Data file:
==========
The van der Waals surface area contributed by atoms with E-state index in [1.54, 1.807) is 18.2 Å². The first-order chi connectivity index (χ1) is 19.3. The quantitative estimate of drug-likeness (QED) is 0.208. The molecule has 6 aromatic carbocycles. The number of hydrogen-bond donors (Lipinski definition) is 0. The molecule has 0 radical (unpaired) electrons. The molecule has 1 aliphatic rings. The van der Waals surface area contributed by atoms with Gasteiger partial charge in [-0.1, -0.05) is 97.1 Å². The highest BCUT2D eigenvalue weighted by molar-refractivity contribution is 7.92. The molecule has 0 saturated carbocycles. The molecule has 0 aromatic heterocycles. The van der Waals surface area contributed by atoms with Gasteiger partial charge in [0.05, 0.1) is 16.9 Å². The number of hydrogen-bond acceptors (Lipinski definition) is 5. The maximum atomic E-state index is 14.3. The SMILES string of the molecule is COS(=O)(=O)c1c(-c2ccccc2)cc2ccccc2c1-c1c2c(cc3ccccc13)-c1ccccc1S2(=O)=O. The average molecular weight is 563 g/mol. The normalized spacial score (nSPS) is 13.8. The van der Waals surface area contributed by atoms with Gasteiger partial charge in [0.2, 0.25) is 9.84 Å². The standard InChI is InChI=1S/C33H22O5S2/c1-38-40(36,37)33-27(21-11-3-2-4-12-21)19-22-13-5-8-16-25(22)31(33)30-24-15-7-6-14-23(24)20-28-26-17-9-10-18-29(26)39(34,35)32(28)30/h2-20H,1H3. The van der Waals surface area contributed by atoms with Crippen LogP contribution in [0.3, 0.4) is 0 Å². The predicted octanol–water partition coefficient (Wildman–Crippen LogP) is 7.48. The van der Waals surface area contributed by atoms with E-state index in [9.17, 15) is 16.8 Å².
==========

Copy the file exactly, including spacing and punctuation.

The van der Waals surface area contributed by atoms with E-state index in [1.54, 1.807) is 18.2 Å². The first-order chi connectivity index (χ1) is 19.3. The quantitative estimate of drug-likeness (QED) is 0.208. The molecule has 6 aromatic carbocycles. The number of hydrogen-bond donors (Lipinski definition) is 0. The molecule has 0 radical (unpaired) electrons. The molecule has 1 aliphatic rings. The van der Waals surface area contributed by atoms with Gasteiger partial charge in [-0.1, -0.05) is 97.1 Å². The highest BCUT2D eigenvalue weighted by molar-refractivity contribution is 7.92. The molecule has 0 saturated carbocycles. The molecule has 0 aromatic heterocycles. The van der Waals surface area contributed by atoms with Gasteiger partial charge in [0.05, 0.1) is 16.9 Å². The number of hydrogen-bond acceptors (Lipinski definition) is 5. The maximum atomic E-state index is 14.3. The SMILES string of the molecule is COS(=O)(=O)c1c(-c2ccccc2)cc2ccccc2c1-c1c2c(cc3ccccc13)-c1ccccc1S2(=O)=O. The average molecular weight is 563 g/mol. The normalized spacial score (nSPS) is 13.8. The van der Waals surface area contributed by atoms with Gasteiger partial charge in [0.2, 0.25) is 9.84 Å². The standard InChI is InChI=1S/C33H22O5S2/c1-38-40(36,37)33-27(21-11-3-2-4-12-21)19-22-13-5-8-16-25(22)31(33)30-24-15-7-6-14-23(24)20-28-26-17-9-10-18-29(26)39(34,35)32(28)30/h2-20H,1H3. The van der Waals surface area contributed by atoms with Crippen LogP contribution in [0.3, 0.4) is 0 Å². The predicted octanol–water partition coefficient (Wildman–Crippen LogP) is 7.48. The van der Waals surface area contributed by atoms with E-state index in [9.17, 15) is 16.8 Å².